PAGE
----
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Brush Motor Car Company (1907-1909), later
the Brush Runabout Company (1909-1913), was based in Highland Park, Michigan. The company was founded by Alanson Partridge
Brush (February 10, 1878 in Michigan – March 6, 1952 in Michigan), who designed a light
car with a wooden chassis (actually, wooden rails and iron cross-members), friction drive
transmission and “underslung” coil springs in tension instead of compression on both
sides of each axle. Although there were many makes of small runabouts
of similar size and one to four cylinders at this time (before the Model T Ford dominated
the low-price market), the Brush has many unusual design details showing the inventiveness
of its creator. Power was provided by a large single-cylinder
water-cooled engine. Two gas-powered headlamps provided light,
along with a gas-powered light in the rear. The frame, axles, and wheels were made of
oak, hickory or maple, and were either left plain or painted to match the trim. The horn was located next to the engine cover,
with a metal tube running to a squeeze bulb affixed near the driver. A small storage area was provided in the rear,
with a drawer accessible under the rear of the seat. A feature of engines designed by Brush (who
also designed the first Oakland Motor Car, ancestor of Pontiac and who helped design
the original one-cylinder Cadillac engine) was that they ran counter-clockwise instead
of the usual clockwise, which, in those days before the invention of the electric starter,
was Brush’s idea intended to make them safer for a right-handed person to crank-start by
hand. With clockwise-running engines, many injuries
were sustained, most often dislocated thumbs and broken forearms, if the hand crank kicked
back on starting, especially if the car was not properly adjusted before starting, or
the person cranking it did not follow correct safety procedures, including fully retarding
the manual spark advance, keeping the thumb alongside the fingers instead of around the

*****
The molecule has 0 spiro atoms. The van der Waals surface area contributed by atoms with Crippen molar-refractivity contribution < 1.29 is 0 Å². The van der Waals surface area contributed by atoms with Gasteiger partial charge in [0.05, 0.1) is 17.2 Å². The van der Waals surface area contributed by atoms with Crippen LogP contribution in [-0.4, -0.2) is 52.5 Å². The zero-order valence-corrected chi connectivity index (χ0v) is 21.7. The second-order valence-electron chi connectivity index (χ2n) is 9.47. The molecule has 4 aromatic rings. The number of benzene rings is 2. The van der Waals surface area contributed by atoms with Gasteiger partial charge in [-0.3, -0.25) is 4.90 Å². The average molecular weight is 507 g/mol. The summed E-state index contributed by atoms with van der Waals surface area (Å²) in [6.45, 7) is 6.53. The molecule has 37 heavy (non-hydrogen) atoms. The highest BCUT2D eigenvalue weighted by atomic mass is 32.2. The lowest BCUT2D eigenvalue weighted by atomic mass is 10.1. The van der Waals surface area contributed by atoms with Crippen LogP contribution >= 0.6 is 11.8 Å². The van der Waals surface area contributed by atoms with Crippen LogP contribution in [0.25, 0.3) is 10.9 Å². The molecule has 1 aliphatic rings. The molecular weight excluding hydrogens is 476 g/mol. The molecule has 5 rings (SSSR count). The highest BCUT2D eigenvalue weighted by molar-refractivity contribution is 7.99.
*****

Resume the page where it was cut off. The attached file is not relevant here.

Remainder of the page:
crank, and pulling the crank upward in a half turn, never in a full circle or pushing down. In 1912, Sid Ferguson drove a Brush Runabout
with Birtles as navigator, becoming the first persons to drive across the Australian continent
from west to east. The Brush Runabout Company, along with Maxwell-Briscoe,
Stoddard-Dayton, and others formed Benjamin Briscoe’s United States Motor Company from
1910, ending when that company failed in 1913. Runabouts, in general, fell out of vogue quickly,
partly due to the lack of protection from the weather. A restored 1909 Brush Runabout is on display
at the Linn County Historical Museum in Brownsville, Oregon, with another under restoration at
Old Rhinebeck Aerodrome for the New York State aviation museum’s automotive collection. An original 1910 Brush is on display at the
Swigart Antique Auto Museum, Rt. 22-Old William Penn Highway, located in Huntingdon, Pennsylvania. There is also a restored 1911 Brush on display
at the Miles Through Time Automotive Museum in Toccoa, GA. The car is a part of a private collection
that was previously stored in a basement. Now the car is on display and sits next to
a 1910 Sears and a 1948 Chevy among others.==See also==
Brass Era car List of defunct United States automobile manufacturers
List of car brands United States Motor Company
Not to be confused with Brush Electric Company nor Brush Traction (United Kingdom company)
Francis Birtles==
External links==brushauto.net Brushauto.net is a website with
original brush media and information including advertisements,manuals, and images. Liberty Brush Automobile on Smithsonian site
The Liberty Brush was distinguished from the standard model by a different treatment of
fenders which were not attached to the separate side step. The standard model had long sweeping front
and rear fenders connected to a very short running board. Brush Owners Club website

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